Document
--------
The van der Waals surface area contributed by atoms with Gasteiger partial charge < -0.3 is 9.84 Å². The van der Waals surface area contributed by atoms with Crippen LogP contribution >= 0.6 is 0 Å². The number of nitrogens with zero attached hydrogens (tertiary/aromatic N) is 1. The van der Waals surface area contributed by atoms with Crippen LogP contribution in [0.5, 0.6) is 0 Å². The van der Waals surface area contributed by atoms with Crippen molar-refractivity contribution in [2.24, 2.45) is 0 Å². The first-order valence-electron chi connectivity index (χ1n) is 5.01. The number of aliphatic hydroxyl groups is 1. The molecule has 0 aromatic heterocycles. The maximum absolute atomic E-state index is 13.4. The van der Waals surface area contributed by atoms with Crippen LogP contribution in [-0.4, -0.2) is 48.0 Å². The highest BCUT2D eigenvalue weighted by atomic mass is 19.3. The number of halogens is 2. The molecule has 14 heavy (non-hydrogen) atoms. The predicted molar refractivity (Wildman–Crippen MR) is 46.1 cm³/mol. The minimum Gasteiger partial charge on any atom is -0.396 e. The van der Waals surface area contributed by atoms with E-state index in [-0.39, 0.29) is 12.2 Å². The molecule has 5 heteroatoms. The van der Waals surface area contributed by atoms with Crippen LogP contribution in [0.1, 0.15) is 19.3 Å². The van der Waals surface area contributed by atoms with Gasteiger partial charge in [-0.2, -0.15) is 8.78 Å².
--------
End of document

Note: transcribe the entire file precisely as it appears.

The van der Waals surface area contributed by atoms with Gasteiger partial charge < -0.3 is 9.84 Å². The van der Waals surface area contributed by atoms with Crippen LogP contribution >= 0.6 is 0 Å². The number of nitrogens with zero attached hydrogens (tertiary/aromatic N) is 1. The van der Waals surface area contributed by atoms with Crippen LogP contribution in [0.5, 0.6) is 0 Å². The van der Waals surface area contributed by atoms with Crippen molar-refractivity contribution in [2.24, 2.45) is 0 Å². The first-order valence-electron chi connectivity index (χ1n) is 5.01. The number of aliphatic hydroxyl groups is 1. The molecule has 0 aromatic heterocycles. The maximum absolute atomic E-state index is 13.4. The van der Waals surface area contributed by atoms with Crippen LogP contribution in [-0.4, -0.2) is 48.0 Å². The highest BCUT2D eigenvalue weighted by atomic mass is 19.3. The number of halogens is 2. The molecule has 14 heavy (non-hydrogen) atoms. The predicted molar refractivity (Wildman–Crippen MR) is 46.1 cm³/mol. The minimum Gasteiger partial charge on any atom is -0.396 e. The van der Waals surface area contributed by atoms with E-state index in [-0.39, 0.29) is 12.2 Å². The molecule has 5 heteroatoms. The van der Waals surface area contributed by atoms with Crippen LogP contribution in [0.1, 0.15) is 19.3 Å². The van der Waals surface area contributed by atoms with Gasteiger partial charge in [-0.2, -0.15) is 8.78 Å².